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Scientists control superconductivity using spin currents

A group of researchers from institutions in Korea and the United States has determined how to employ a type of electron microscopy to cause regions within an iron-based superconductor to flip between superconducting and non-superconducting ...

Physicists discover 'magnetotoroidic effect'

(PhysOrg.com) -- For many years, scientists have known about the magnetoelectric effect, in which an electric field can induce and control a magnetic field, and vice versa. In this effect, the electric field has always been ...

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Iron

Iron (pronounced /ˈаɪ.ərn/) is a chemical element with the symbol Fe (Latin: ferrum) and atomic number 26. Iron is a group 8 and period 4 element. Iron and iron alloys (steels) are by far the most common metals and the most common ferromagnetic materials in everyday use. Fresh iron surfaces are lustrous and silvery-grey in colour, but oxidise in air to form a red or brown coating of ferrous oxide or rust. Pure single crystals of iron are soft (softer than aluminium), and the addition of minute amounts of impurities, such as carbon, significantly strengthens them. Alloying iron with appropriate small amounts (up to a few per cent) of other metals and carbon produces steel, which can be 1,000 times harder than pure iron.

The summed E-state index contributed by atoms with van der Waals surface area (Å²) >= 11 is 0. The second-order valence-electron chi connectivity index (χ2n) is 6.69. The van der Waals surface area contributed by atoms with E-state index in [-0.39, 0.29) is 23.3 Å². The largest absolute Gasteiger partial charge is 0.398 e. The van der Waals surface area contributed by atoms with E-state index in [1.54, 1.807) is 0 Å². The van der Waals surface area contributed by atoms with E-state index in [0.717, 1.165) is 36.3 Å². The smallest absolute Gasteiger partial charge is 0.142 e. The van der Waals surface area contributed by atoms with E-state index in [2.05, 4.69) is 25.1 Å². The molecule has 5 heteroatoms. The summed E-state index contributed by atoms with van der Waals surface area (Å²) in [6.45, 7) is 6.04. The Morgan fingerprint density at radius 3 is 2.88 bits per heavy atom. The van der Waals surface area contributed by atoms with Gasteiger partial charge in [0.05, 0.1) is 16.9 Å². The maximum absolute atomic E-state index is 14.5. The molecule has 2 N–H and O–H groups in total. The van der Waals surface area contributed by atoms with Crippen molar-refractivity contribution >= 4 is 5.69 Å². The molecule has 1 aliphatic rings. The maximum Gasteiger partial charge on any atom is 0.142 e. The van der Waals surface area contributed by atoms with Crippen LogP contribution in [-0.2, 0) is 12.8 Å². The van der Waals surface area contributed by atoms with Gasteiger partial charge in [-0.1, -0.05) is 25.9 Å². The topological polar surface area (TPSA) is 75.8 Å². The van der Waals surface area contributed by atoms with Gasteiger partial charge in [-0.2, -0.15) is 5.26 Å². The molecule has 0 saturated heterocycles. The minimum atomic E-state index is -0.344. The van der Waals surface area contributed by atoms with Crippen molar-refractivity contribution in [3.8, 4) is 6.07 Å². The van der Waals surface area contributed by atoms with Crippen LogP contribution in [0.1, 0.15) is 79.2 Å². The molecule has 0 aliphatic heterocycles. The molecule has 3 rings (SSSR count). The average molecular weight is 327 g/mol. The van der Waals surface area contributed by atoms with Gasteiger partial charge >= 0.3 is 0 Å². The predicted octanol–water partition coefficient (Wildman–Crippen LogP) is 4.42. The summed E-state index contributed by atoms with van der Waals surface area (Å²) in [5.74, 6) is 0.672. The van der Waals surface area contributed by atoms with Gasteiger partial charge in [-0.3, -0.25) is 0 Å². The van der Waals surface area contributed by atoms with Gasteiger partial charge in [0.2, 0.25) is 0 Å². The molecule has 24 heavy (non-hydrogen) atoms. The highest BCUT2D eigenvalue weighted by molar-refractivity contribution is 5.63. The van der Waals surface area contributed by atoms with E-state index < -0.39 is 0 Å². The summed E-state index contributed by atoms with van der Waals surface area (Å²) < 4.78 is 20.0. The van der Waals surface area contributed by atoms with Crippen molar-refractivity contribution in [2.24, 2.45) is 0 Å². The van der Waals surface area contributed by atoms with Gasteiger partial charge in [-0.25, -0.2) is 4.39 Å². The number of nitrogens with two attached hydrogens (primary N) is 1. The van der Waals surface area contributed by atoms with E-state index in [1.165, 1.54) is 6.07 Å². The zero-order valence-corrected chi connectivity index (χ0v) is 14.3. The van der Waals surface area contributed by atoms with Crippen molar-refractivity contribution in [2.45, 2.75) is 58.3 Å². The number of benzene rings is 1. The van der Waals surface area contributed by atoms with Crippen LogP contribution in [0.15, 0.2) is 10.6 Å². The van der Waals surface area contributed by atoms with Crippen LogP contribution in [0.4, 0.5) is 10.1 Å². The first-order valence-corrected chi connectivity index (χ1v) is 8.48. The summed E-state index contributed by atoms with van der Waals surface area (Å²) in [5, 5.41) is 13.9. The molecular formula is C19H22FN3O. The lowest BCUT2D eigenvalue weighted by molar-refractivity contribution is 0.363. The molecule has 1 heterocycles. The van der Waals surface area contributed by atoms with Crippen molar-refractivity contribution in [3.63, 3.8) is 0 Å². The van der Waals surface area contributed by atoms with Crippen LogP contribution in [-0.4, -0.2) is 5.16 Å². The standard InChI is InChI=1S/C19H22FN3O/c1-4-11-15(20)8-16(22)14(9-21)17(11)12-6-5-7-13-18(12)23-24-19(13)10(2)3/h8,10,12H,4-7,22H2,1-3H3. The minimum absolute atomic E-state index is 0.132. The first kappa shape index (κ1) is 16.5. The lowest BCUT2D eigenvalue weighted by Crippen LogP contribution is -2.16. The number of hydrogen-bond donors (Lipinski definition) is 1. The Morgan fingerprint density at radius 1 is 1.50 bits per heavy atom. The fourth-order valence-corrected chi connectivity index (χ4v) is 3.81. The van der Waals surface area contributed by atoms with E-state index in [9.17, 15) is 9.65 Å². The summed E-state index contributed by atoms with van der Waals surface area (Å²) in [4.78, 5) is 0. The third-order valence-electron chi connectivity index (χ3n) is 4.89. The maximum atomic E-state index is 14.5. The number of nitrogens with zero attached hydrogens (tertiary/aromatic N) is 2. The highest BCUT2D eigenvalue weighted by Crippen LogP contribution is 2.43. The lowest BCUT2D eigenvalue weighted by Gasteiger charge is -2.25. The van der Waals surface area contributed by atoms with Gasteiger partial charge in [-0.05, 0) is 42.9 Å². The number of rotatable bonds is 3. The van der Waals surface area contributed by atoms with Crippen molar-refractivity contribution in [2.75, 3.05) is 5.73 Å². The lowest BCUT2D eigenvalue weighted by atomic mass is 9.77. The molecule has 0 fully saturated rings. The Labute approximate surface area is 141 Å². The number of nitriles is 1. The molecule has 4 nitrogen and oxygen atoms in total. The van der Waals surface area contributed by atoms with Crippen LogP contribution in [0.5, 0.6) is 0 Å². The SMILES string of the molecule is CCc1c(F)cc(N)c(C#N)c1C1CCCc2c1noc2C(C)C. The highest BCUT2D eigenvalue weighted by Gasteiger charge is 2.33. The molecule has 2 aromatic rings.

Iron-56 is the heaviest stable isotope produced by the alpha process in stellar nucleosynthesis; heavier elements than iron and nickel require a supernova for their formation. Iron is the most abundant element in the core of red giants, and is the most abundant metal in iron meteorites and in the dense metal cores of planets such as Earth.

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